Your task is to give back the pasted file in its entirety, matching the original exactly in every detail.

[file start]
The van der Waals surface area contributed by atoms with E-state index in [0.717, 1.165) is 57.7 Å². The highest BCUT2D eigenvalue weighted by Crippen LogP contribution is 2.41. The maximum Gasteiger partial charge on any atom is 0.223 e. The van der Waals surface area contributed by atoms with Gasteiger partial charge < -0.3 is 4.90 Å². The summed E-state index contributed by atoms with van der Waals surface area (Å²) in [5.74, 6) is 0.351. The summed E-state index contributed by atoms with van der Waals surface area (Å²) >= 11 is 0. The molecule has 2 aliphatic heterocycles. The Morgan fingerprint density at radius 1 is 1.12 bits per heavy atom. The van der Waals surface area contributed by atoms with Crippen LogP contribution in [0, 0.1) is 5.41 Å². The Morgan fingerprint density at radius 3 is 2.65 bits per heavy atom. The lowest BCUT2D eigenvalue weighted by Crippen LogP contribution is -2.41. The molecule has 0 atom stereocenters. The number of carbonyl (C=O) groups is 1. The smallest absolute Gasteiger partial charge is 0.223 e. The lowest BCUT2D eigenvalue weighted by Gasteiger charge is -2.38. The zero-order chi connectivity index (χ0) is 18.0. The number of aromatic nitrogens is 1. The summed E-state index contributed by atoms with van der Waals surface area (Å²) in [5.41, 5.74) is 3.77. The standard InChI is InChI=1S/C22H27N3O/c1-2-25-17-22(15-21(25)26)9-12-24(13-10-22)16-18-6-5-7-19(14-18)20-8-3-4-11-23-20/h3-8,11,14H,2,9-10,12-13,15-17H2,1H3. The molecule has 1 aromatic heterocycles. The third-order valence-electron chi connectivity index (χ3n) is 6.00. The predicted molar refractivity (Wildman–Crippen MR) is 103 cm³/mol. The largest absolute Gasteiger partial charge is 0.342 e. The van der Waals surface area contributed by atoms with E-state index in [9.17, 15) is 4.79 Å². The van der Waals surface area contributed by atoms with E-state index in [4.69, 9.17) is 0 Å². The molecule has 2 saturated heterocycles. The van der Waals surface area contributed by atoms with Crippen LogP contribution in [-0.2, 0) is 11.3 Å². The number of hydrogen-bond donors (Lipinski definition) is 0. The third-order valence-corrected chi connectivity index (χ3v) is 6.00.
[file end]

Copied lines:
The van der Waals surface area contributed by atoms with E-state index in [0.717, 1.165) is 57.7 Å². The highest BCUT2D eigenvalue weighted by Crippen LogP contribution is 2.41. The maximum Gasteiger partial charge on any atom is 0.223 e. The van der Waals surface area contributed by atoms with Gasteiger partial charge < -0.3 is 4.90 Å². The summed E-state index contributed by atoms with van der Waals surface area (Å²) in [5.74, 6) is 0.351. The summed E-state index contributed by atoms with van der Waals surface area (Å²) >= 11 is 0. The molecule has 2 aliphatic heterocycles. The Morgan fingerprint density at radius 1 is 1.12 bits per heavy atom. The van der Waals surface area contributed by atoms with Crippen LogP contribution in [0, 0.1) is 5.41 Å². The Morgan fingerprint density at radius 3 is 2.65 bits per heavy atom. The lowest BCUT2D eigenvalue weighted by Crippen LogP contribution is -2.41. The molecule has 0 atom stereocenters. The number of carbonyl (C=O) groups is 1. The smallest absolute Gasteiger partial charge is 0.223 e. The lowest BCUT2D eigenvalue weighted by Gasteiger charge is -2.38. The zero-order chi connectivity index (χ0) is 18.0. The number of aromatic nitrogens is 1. The summed E-state index contributed by atoms with van der Waals surface area (Å²) in [5.41, 5.74) is 3.77. The standard InChI is InChI=1S/C22H27N3O/c1-2-25-17-22(15-21(25)26)9-12-24(13-10-22)16-18-6-5-7-19(14-18)20-8-3-4-11-23-20/h3-8,11,14H,2,9-10,12-13,15-17H2,1H3. The molecule has 1 aromatic heterocycles. The third-order valence-electron chi connectivity index (χ3n) is 6.00. The predicted molar refractivity (Wildman–Crippen MR) is 103 cm³/mol. The largest absolute Gasteiger partial charge is 0.342 e. The van der Waals surface area contributed by atoms with E-state index in [9.17, 15) is 4.79 Å². The van der Waals surface area contributed by atoms with E-state index in [4.69, 9.17) is 0 Å². The molecule has 2 saturated heterocycles. The van der Waals surface area contributed by atoms with Crippen LogP contribution in [-0.2, 0) is 11.3 Å². The number of hydrogen-bond donors (Lipinski definition) is 0. The third-order valence-corrected chi connectivity index (χ3v) is 6.00.